I bought this book because the author’s mother is a friend of mine and so I had committed to reading it no matter what… And I was afraid I would not like the book! I found myself completely drawn into the book. The writing is very engaging, especially when the narrator is showing the main character’s thought process, his hesitations, repetitions, and what he tells himself when he is willing his body to do something that seems quite impossible in the real world. But the book is not quite set in the real world, but in the strange, at once suspended and stretched time, in between the moment at which the airplane blows up and the time at which the main character dies.
And this time is enough to tell the story of his life, his desires and yearnings, as well as his regrets. And he needs this time to resign himself, or better yet, to fully embrace, going into the void that follows the end of sentient life.
Who is this main character? He is a young man named Daniel Solomon, 23 years old, from Saskatchewan. At the beginning of the book, he is departing from Bangkok because his visa was not renewed and he is being expelled. The book tells the story of how he got there, and because this entails telling his whole life story, this could be considered a bildungsroman. We follow Daniel’s development, the origin of his interests and the building of his character through a number of experiences, most of which seem to consist of conflict-ridden relations with other boys and troubled relationships with young women.
The novel starts this way, at Chapter 0, a sort of prologue:
Hello, my love.
I suppose I really ought to explain.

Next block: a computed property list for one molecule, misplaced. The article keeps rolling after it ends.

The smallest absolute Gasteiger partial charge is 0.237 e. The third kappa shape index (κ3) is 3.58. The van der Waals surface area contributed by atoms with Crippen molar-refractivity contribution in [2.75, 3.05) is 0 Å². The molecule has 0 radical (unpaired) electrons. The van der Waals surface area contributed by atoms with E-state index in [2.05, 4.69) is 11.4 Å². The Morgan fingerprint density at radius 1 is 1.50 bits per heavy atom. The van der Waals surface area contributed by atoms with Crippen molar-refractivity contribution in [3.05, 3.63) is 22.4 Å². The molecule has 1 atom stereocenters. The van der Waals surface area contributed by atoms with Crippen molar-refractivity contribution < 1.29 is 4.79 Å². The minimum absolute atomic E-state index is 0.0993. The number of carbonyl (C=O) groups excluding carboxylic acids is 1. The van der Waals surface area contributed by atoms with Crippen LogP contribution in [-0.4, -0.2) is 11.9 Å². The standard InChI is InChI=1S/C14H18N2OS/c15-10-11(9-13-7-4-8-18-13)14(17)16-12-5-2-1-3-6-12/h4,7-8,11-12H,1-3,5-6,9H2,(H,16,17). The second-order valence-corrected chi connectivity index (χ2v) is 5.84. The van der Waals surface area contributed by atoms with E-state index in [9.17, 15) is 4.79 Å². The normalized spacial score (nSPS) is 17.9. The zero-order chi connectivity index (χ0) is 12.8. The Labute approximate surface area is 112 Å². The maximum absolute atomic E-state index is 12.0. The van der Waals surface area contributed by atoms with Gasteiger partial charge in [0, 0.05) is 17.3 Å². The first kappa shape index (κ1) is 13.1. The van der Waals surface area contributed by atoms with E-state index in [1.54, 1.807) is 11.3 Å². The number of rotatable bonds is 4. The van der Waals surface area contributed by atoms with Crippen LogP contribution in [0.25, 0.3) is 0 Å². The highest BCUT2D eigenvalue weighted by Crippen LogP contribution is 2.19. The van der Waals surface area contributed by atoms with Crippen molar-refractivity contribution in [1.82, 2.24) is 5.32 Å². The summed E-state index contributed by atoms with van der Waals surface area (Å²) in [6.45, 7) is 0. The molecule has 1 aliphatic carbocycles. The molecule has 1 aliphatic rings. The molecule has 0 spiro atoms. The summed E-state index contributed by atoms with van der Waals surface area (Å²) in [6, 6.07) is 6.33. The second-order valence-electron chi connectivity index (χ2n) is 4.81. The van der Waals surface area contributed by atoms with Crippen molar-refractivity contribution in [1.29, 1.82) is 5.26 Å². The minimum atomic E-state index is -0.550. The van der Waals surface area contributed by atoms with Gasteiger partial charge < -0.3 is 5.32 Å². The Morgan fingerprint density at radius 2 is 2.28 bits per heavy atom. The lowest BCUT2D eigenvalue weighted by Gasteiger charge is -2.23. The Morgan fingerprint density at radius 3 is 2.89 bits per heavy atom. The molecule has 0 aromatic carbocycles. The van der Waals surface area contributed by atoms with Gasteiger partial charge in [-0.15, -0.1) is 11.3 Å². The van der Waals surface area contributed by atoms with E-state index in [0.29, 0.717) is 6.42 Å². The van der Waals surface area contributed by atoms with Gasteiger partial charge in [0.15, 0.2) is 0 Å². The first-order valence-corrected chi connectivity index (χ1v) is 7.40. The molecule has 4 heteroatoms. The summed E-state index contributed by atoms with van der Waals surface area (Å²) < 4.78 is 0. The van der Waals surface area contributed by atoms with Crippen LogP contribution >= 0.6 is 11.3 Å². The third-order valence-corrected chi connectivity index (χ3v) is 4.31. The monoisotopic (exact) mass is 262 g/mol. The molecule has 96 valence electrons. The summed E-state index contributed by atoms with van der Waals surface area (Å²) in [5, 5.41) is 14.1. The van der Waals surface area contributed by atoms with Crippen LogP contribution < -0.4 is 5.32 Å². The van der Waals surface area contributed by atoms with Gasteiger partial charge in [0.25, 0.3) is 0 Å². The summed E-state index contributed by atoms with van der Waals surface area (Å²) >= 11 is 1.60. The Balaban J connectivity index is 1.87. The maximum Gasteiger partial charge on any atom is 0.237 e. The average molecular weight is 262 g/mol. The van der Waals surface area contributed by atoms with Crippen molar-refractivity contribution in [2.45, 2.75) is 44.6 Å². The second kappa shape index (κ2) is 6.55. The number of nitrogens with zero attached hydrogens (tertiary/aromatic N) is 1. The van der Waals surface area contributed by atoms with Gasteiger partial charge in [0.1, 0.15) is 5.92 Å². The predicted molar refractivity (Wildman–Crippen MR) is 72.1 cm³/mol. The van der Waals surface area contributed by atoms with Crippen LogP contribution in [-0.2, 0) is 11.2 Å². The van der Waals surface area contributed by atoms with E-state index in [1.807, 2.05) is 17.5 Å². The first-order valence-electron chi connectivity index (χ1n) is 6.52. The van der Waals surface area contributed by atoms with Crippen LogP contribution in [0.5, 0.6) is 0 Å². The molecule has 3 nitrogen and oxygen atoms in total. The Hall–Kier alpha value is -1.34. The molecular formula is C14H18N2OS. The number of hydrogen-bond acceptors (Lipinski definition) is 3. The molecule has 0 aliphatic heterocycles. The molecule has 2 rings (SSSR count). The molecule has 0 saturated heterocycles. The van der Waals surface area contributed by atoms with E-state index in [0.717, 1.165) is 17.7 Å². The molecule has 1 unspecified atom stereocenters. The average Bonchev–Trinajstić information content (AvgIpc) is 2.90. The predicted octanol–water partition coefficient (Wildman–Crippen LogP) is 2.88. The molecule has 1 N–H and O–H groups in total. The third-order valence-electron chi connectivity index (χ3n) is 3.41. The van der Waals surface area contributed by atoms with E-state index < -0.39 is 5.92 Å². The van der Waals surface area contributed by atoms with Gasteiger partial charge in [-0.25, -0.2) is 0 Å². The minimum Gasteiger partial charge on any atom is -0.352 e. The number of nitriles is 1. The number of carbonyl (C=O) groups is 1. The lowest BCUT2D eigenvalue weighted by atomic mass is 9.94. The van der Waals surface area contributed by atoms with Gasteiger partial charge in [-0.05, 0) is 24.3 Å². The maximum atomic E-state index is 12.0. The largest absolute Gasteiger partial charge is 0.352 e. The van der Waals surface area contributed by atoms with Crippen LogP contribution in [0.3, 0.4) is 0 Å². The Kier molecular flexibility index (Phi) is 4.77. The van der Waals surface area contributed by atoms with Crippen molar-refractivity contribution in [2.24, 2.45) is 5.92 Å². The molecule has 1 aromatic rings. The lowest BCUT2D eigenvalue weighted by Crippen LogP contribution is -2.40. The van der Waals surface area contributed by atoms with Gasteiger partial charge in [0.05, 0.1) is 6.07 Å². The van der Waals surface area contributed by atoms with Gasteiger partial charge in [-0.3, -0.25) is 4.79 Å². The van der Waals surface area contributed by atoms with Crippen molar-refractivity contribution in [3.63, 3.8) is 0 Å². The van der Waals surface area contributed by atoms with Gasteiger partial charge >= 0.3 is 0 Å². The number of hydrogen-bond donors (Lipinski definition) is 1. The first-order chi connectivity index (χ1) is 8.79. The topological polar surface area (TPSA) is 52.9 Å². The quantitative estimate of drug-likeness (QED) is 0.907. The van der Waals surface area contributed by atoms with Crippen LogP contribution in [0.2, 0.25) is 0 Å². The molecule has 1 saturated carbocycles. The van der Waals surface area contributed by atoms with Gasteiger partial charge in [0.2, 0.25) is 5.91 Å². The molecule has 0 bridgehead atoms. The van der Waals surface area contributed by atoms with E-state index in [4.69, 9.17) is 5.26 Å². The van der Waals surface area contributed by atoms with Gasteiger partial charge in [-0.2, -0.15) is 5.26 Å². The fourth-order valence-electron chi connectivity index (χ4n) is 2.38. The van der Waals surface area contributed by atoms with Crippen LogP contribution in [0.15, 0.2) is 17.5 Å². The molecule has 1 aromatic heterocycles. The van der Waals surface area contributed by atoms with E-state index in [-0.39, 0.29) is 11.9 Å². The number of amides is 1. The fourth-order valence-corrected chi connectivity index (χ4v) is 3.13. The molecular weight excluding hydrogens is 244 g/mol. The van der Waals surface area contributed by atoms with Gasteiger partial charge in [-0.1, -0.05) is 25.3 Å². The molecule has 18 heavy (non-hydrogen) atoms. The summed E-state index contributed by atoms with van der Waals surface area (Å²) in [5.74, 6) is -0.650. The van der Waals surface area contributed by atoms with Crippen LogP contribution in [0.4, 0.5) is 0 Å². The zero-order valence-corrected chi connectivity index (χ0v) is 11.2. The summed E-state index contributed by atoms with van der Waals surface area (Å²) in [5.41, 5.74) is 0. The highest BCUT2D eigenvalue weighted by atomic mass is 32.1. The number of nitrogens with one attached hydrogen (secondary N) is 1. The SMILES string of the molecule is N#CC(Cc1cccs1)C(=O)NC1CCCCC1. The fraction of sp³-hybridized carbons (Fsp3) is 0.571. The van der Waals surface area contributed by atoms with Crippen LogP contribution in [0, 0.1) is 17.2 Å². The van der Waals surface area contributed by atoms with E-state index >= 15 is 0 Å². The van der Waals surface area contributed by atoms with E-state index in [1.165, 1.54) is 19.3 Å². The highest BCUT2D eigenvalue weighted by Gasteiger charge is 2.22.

So the narrator, first person, the person of Daniel Solomon, is telling this story to “his love”. And who might that be? This love is never given a name and as we go on with the story, we keep wondering to whom he is telling this tale, sometimes run-of-the-mill details of a teenager’s life, sometimes preposterous, where all the people he encounters do not seem to be this “love” that he keeps addressing throughout the book. Of course, we eventually do find out but it takes a while, and I won’t tell you who it is because that would spoil the fun.
Neither will I tell you about the ending… I thought for a long time that he would wake up from a dream… but no…
One thing I really liked about the presentation of the book are the little glyphs that appear at the beginning of each section that indicate whether the story is moving forward, flashing back, doing a rewind/retell, and so on. It helps the reading figuring out where the narrator is going with great economy of words.
Young, Jared. Into The Current. Goose Lane Editions, Fredericton, NB, 2016.
Book review: Jared Young’s Into the Current chronicles a young mans plummet to earth as his life flashes before his eyes